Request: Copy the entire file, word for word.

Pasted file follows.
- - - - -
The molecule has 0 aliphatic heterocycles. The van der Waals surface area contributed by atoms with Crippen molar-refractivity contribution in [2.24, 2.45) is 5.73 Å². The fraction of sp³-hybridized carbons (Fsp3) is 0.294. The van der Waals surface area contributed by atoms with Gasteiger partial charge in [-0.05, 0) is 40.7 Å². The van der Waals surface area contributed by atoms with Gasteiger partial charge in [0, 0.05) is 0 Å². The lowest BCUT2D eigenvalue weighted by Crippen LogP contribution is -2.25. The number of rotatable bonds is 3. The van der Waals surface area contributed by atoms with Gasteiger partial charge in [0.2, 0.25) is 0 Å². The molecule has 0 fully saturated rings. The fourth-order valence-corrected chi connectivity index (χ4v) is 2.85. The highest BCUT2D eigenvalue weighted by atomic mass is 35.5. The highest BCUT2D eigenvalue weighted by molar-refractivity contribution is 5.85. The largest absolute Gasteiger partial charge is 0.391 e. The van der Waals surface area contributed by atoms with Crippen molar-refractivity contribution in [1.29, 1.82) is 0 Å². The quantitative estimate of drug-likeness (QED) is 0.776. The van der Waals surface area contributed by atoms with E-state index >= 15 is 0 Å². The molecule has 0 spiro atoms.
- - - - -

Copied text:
The molecule has 0 aliphatic heterocycles. The van der Waals surface area contributed by atoms with Crippen molar-refractivity contribution in [2.24, 2.45) is 5.73 Å². The fraction of sp³-hybridized carbons (Fsp3) is 0.294. The van der Waals surface area contributed by atoms with Gasteiger partial charge in [-0.05, 0) is 40.7 Å². The van der Waals surface area contributed by atoms with Gasteiger partial charge in [0, 0.05) is 0 Å². The lowest BCUT2D eigenvalue weighted by Crippen LogP contribution is -2.25. The number of rotatable bonds is 3. The van der Waals surface area contributed by atoms with Gasteiger partial charge in [0.2, 0.25) is 0 Å². The molecule has 0 fully saturated rings. The fourth-order valence-corrected chi connectivity index (χ4v) is 2.85. The highest BCUT2D eigenvalue weighted by atomic mass is 35.5. The highest BCUT2D eigenvalue weighted by molar-refractivity contribution is 5.85. The largest absolute Gasteiger partial charge is 0.391 e. The van der Waals surface area contributed by atoms with Crippen molar-refractivity contribution in [1.29, 1.82) is 0 Å². The quantitative estimate of drug-likeness (QED) is 0.776. The van der Waals surface area contributed by atoms with E-state index >= 15 is 0 Å². The molecule has 0 spiro atoms.